Upskilling is critical to building competitive advantage and organisational resilience in a hybrid work model
Second edition of Capgemini’s quarterly magazine: in a remote setting, productivity has increased and operational costs have decreased, but gains may come at the expense of employee well-being.
Paris, July 7, 2021 – The second edition of the Capgemini Research Institute’s “Conversations for Tomorrow” publication titled, “The Future of Work Starts Now”, highlights that to build competitive advantage and resilience, organisations need to make upskilling and reskilling an integral part of their hybrid work model. According to the publication, which includes contributors from leading global organisations, the precise definition of hybrid working may vary, but the consensus is that there will be no return to a 100% in-office model in the near or mid-term future. It discusses the challenges of new working models and why upskilling is mission-critical as technology redefines jobs.
In this edition, Capgemini examines how the COVID-19 pandemic has led to a wholesale rethink and reimagination of how organisations work, collaborate, source talent, and motivate employees. It also examines how certain employee populations will be impacted, including women, underrepresented minorities, and young people who are facing increased unemployment and a widening digital skills gap. The impact of the COVID-19 crisis on unemployment was twice as strong for young people as for the total population, with 23.4 million young people unemployed in the OECD countries at the end of 2020 cites the publication. As with any business evolution, there is the need to find a balance between huge opportunity and managing critical people issues, the publication concludes.
“Conversations for Tomorrow” includes contributions and insights from leaders including, Lynda Gratton, Professor of Management Practice at the London School of Business; Thierry Baril, Chief Human Resources Officer at Airbus; Gloria Chen, Chief People Officer and Executive Vice President of Employee Experience at Adobe; Kelly Palmer, Chief Learning and Talent Officer at Degreed; Rémi Lugagne Delpon, Senior Vice President Human Relations for L’Oréal Asia Pacific; and Peter Cappelli, George W. Taylor Professor of Management at The Wharton School and Director of Wharton’s Center for Human Resources.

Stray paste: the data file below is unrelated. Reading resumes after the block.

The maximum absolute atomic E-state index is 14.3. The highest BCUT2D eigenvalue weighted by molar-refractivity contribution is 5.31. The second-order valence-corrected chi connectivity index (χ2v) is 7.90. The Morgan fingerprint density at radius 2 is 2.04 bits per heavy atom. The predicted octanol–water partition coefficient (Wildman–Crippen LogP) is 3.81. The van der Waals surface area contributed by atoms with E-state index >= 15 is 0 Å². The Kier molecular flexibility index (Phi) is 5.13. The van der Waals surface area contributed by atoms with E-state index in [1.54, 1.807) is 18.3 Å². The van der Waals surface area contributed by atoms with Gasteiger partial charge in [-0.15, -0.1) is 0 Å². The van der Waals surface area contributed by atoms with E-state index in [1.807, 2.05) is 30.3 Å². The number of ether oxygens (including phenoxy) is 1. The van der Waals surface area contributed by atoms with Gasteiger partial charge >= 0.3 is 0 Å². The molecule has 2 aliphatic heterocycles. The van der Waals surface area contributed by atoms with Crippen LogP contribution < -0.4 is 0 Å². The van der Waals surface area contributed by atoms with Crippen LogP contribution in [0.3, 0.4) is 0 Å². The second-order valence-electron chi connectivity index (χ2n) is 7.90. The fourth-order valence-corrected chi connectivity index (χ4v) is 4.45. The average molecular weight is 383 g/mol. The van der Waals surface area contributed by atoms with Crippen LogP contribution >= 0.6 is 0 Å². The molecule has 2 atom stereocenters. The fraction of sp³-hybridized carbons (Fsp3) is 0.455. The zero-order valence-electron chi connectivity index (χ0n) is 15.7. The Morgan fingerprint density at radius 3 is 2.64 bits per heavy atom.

“Although the future of work brings with it many new opportunities, some groups are less equipped to take advantage of them. Businesses today need to shift from survival to optimising the hybrid model for current and future talent,” explains Claudia Crummenerl, Managing Director, People and Organisation at Capgemini Invent. “Younger employees in the global workforce are in a particularly vulnerable position, subject to widening skills gap and increased automation. To build and retain competitive advantage and resilience, organisations need to make upskilling and reskilling an integral part of their modified social contract — playing the role of lifelong partner in employees’ learning and development.”
Shayne Elliott, Chief Executive Officer, ANZ Bank said, “Business leaders must embrace the hybrid work model and view it as a source of competitive advantage. Hybrid models have boundless potential, from broadening geographic diversity to optimising employee home and work life balance. Companies that harness hybrid working successfully today will set the course of their future trajectory over the next twenty years.”
The publication also draws on insights from “The Future of Work: From Remote to Hybrid” and “The Fluid Workforce Revolution: How a Blended Workforce Strategy is Key To Success In The Age of AI and Automation” by the Capgemini Research Institute for securing long-term sustainability in the hybrid model.
To download a copy of the second edition of the Conversations for Tomorrow magazine, click here.
 The future of work for youth, Stijn Broecke and Veerle Miranda, Senior Economists, Organisation for Economic Cooperation and Development (OECD), in ‘Conversations for tomorrow: The Future of Work Starts Now’ by Capgemini Research Institute.
Capgemini is a global leader in partnering with companies to transform and manage their business by harnessing the power of technology. The Group is guided everyday by its purpose of unleashing human energy through technology for an inclusive and sustainable future. It is a responsible and diverse organization of over 340,000 team members in more than 50 countries. With its strong 55-year heritage and deep industry expertise, Capgemini is trusted by its clients to address the entire breadth of their business needs, from strategy and design to operations, fueled by the fast evolving and innovative world of cloud, data, AI, connectivity, software, digital engineering and platforms. The Group reported in 2021 global revenues of €18 billion.
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About Capgemini Research Institute
The Capgemini Research Institute is Capgemini’s in-house think-tank on all things digital. The Institute publishes research on the impact of digital technologies on large traditional businesses. The team draws on the worldwide network of Capgemini experts and works closely with academic and technology partners. The Institute has dedicated research centers in India, Singapore, the United Kingdom, and the United States. It was recently ranked #1 in the world for the quality of its research by independent analysts.
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